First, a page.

A 7-year-old Samoan rugby player who towers over most kids his age recently sparked controversy in the world of children’s sports, after a video showing him effortlessly tearing through the entire opposing rugby team during a league game went viral online.
Vaka Tuitupou may be only 7-years-old, but he already weighs around 100 kg and is one or two heads taller than most kids his age. He’s also a pretty good rugby player and considering his physical advantages, it’s no wonder that his team, the Sydney St John’s Eagles, only play him when they really need to. In a video that has been doing the rounds online for the last two weeks, the boy effortlessly goes through the entire opposing team to score a try, despite their efforts to stop him.
The video was originally posted by the boy’s father, to showcase his talent, but ended up going viral for a completely different reason. People started complaining that Vaka had an unfair advantage over his pint-size opponents, and some said that he should be moved to another age group, to prevent injuries to other children. There was even talk of changing junior rugby league from age to weight divisions, to prevent this kind of physical discrepancies.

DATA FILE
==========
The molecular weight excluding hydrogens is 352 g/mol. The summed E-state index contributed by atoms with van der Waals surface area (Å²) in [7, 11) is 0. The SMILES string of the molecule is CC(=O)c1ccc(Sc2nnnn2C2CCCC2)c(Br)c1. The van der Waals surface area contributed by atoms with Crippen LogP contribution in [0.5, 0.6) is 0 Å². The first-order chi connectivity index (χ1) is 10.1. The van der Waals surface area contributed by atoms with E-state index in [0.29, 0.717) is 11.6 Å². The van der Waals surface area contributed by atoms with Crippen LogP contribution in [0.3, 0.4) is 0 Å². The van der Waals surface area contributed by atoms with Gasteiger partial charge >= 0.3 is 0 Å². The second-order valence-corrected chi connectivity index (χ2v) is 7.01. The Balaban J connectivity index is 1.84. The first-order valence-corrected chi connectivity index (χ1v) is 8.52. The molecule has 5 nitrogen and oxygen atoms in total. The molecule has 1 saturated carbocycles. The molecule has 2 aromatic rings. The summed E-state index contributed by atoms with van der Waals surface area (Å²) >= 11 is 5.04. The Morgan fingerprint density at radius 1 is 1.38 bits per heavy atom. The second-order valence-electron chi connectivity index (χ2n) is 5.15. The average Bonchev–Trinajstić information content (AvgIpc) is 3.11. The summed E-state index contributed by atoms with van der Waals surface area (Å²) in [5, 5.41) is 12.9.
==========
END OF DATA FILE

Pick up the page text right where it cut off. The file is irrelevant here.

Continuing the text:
The controversy that soon spread from social networks to mainstream media websites negatively impacted Vaka, according to his father. At the end of the day, it’s not his fault that he is bigger than the other children, and he is following the rules. His coach and teammates are very fond of him and describe the boy as a shy “gentle giant” who wouldn’t hurt a fly. He just wants to play rugby.
In response to the online backlash, New South Wales Rugby League General Manager, BJ Mather, told Daily Mail Australia that they were already limiting how often Vaka Tuitupou was allowed to play during a season. “He has played in five games throughout the season and in each of those matches, he has participated in two quarters,” he said.
Nasser Matta, president of St John’s Eagles club, told The Daily Telegraph that Vaka was very aware of his size and always makes sure not to hurt his opponents.
“He’s aware of his size. He could pick up kids with one hand if he wanted to but he’s just a nice gentle boy. He’s a good kid from a good family who just loves playing footy,” Matta said. “I don’t want the kid to think he doesn’t deserve to play footy because of his size.”